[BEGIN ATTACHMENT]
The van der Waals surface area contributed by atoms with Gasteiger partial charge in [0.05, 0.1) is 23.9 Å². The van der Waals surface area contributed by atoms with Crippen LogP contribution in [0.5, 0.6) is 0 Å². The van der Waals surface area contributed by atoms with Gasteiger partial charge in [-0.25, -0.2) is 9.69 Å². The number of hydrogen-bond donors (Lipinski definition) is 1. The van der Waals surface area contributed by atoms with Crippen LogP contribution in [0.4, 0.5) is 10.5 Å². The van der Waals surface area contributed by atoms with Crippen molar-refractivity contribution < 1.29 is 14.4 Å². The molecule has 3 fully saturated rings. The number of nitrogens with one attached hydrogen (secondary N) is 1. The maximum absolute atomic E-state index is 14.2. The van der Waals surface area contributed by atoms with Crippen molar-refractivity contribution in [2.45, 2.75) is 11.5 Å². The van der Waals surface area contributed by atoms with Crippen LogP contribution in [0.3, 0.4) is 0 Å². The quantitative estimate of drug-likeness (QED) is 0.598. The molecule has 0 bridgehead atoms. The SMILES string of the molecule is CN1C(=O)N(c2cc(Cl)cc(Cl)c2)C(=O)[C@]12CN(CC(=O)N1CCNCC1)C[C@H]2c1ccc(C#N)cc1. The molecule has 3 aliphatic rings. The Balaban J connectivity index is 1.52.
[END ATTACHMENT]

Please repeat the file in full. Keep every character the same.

The van der Waals surface area contributed by atoms with Gasteiger partial charge in [0.05, 0.1) is 23.9 Å². The van der Waals surface area contributed by atoms with Crippen LogP contribution in [0.5, 0.6) is 0 Å². The van der Waals surface area contributed by atoms with Gasteiger partial charge in [-0.25, -0.2) is 9.69 Å². The number of hydrogen-bond donors (Lipinski definition) is 1. The van der Waals surface area contributed by atoms with Crippen LogP contribution in [0.4, 0.5) is 10.5 Å². The van der Waals surface area contributed by atoms with Crippen molar-refractivity contribution < 1.29 is 14.4 Å². The molecule has 3 fully saturated rings. The number of nitrogens with one attached hydrogen (secondary N) is 1. The maximum absolute atomic E-state index is 14.2. The van der Waals surface area contributed by atoms with Crippen molar-refractivity contribution in [2.45, 2.75) is 11.5 Å². The van der Waals surface area contributed by atoms with Crippen LogP contribution in [0.3, 0.4) is 0 Å². The quantitative estimate of drug-likeness (QED) is 0.598. The molecule has 0 bridgehead atoms. The SMILES string of the molecule is CN1C(=O)N(c2cc(Cl)cc(Cl)c2)C(=O)[C@]12CN(CC(=O)N1CCNCC1)C[C@H]2c1ccc(C#N)cc1. The molecule has 3 aliphatic rings. The Balaban J connectivity index is 1.52.